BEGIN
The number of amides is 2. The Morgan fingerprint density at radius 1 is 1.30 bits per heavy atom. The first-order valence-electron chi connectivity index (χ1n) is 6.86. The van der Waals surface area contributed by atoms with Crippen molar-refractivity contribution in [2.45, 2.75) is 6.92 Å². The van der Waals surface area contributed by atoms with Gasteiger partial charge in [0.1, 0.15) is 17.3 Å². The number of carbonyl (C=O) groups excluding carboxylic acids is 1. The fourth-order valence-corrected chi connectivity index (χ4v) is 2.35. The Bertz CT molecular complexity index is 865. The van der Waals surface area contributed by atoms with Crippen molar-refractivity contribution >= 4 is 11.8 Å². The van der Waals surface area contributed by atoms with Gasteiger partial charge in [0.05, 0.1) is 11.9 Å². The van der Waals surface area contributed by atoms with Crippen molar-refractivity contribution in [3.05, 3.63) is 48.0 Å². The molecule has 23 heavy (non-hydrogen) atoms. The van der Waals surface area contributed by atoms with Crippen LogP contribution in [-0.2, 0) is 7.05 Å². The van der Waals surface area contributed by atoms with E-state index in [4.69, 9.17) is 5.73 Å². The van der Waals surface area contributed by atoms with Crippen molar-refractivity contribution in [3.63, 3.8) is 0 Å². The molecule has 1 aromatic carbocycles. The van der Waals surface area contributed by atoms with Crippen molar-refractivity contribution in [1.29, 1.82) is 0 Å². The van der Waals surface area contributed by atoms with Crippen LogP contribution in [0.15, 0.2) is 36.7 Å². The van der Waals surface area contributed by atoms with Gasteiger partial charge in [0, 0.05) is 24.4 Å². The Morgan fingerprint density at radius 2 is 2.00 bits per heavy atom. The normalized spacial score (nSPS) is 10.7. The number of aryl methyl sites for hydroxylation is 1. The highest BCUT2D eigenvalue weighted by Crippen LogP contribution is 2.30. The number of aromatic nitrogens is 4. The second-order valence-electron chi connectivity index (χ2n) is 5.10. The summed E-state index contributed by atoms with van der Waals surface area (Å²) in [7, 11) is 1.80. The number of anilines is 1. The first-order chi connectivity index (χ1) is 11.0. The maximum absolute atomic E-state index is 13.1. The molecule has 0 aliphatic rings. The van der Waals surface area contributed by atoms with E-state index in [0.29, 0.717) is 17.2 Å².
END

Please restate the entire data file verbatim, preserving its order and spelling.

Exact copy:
The number of amides is 2. The Morgan fingerprint density at radius 1 is 1.30 bits per heavy atom. The first-order valence-electron chi connectivity index (χ1n) is 6.86. The van der Waals surface area contributed by atoms with Crippen molar-refractivity contribution in [2.45, 2.75) is 6.92 Å². The van der Waals surface area contributed by atoms with Gasteiger partial charge in [0.1, 0.15) is 17.3 Å². The number of carbonyl (C=O) groups excluding carboxylic acids is 1. The fourth-order valence-corrected chi connectivity index (χ4v) is 2.35. The Bertz CT molecular complexity index is 865. The van der Waals surface area contributed by atoms with Crippen molar-refractivity contribution >= 4 is 11.8 Å². The van der Waals surface area contributed by atoms with Gasteiger partial charge in [0.05, 0.1) is 11.9 Å². The van der Waals surface area contributed by atoms with Crippen molar-refractivity contribution in [3.05, 3.63) is 48.0 Å². The molecule has 23 heavy (non-hydrogen) atoms. The van der Waals surface area contributed by atoms with Crippen LogP contribution in [-0.2, 0) is 7.05 Å². The van der Waals surface area contributed by atoms with E-state index in [4.69, 9.17) is 5.73 Å². The van der Waals surface area contributed by atoms with Crippen molar-refractivity contribution in [3.63, 3.8) is 0 Å². The molecule has 1 aromatic carbocycles. The van der Waals surface area contributed by atoms with Crippen molar-refractivity contribution in [1.29, 1.82) is 0 Å². The van der Waals surface area contributed by atoms with Crippen LogP contribution in [0.15, 0.2) is 36.7 Å². The van der Waals surface area contributed by atoms with Gasteiger partial charge in [0, 0.05) is 24.4 Å². The Morgan fingerprint density at radius 2 is 2.00 bits per heavy atom. The normalized spacial score (nSPS) is 10.7. The number of aryl methyl sites for hydroxylation is 1. The highest BCUT2D eigenvalue weighted by Crippen LogP contribution is 2.30. The number of aromatic nitrogens is 4. The second-order valence-electron chi connectivity index (χ2n) is 5.10. The summed E-state index contributed by atoms with van der Waals surface area (Å²) in [7, 11) is 1.80. The number of anilines is 1. The first-order chi connectivity index (χ1) is 11.0. The maximum absolute atomic E-state index is 13.1. The molecule has 0 aliphatic rings. The van der Waals surface area contributed by atoms with E-state index in [0.29, 0.717) is 17.2 Å².